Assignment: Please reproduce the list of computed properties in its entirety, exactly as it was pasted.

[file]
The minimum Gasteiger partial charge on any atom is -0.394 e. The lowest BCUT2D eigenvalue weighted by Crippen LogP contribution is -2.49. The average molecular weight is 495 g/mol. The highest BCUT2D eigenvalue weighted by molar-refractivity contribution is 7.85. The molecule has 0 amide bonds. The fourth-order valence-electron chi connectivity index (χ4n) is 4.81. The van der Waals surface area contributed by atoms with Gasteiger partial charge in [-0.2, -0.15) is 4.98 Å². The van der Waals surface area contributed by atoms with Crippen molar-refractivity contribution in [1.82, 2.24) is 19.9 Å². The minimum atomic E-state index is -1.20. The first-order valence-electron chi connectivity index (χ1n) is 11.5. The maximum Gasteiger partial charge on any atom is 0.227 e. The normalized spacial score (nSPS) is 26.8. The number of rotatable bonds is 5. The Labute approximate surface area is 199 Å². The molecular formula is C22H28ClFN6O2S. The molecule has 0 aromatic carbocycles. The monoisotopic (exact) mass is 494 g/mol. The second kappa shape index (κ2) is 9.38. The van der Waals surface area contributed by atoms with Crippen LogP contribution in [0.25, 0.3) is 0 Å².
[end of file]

The minimum Gasteiger partial charge on any atom is -0.394 e. The lowest BCUT2D eigenvalue weighted by Crippen LogP contribution is -2.49. The average molecular weight is 495 g/mol. The highest BCUT2D eigenvalue weighted by molar-refractivity contribution is 7.85. The molecule has 0 amide bonds. The fourth-order valence-electron chi connectivity index (χ4n) is 4.81. The van der Waals surface area contributed by atoms with Gasteiger partial charge in [-0.2, -0.15) is 4.98 Å². The van der Waals surface area contributed by atoms with Crippen molar-refractivity contribution in [1.82, 2.24) is 19.9 Å². The minimum atomic E-state index is -1.20. The first-order valence-electron chi connectivity index (χ1n) is 11.5. The maximum Gasteiger partial charge on any atom is 0.227 e. The normalized spacial score (nSPS) is 26.8. The number of rotatable bonds is 5. The Labute approximate surface area is 199 Å². The molecular formula is C22H28ClFN6O2S. The molecule has 0 aromatic carbocycles. The monoisotopic (exact) mass is 494 g/mol. The second kappa shape index (κ2) is 9.38. The van der Waals surface area contributed by atoms with Crippen LogP contribution in [0.25, 0.3) is 0 Å².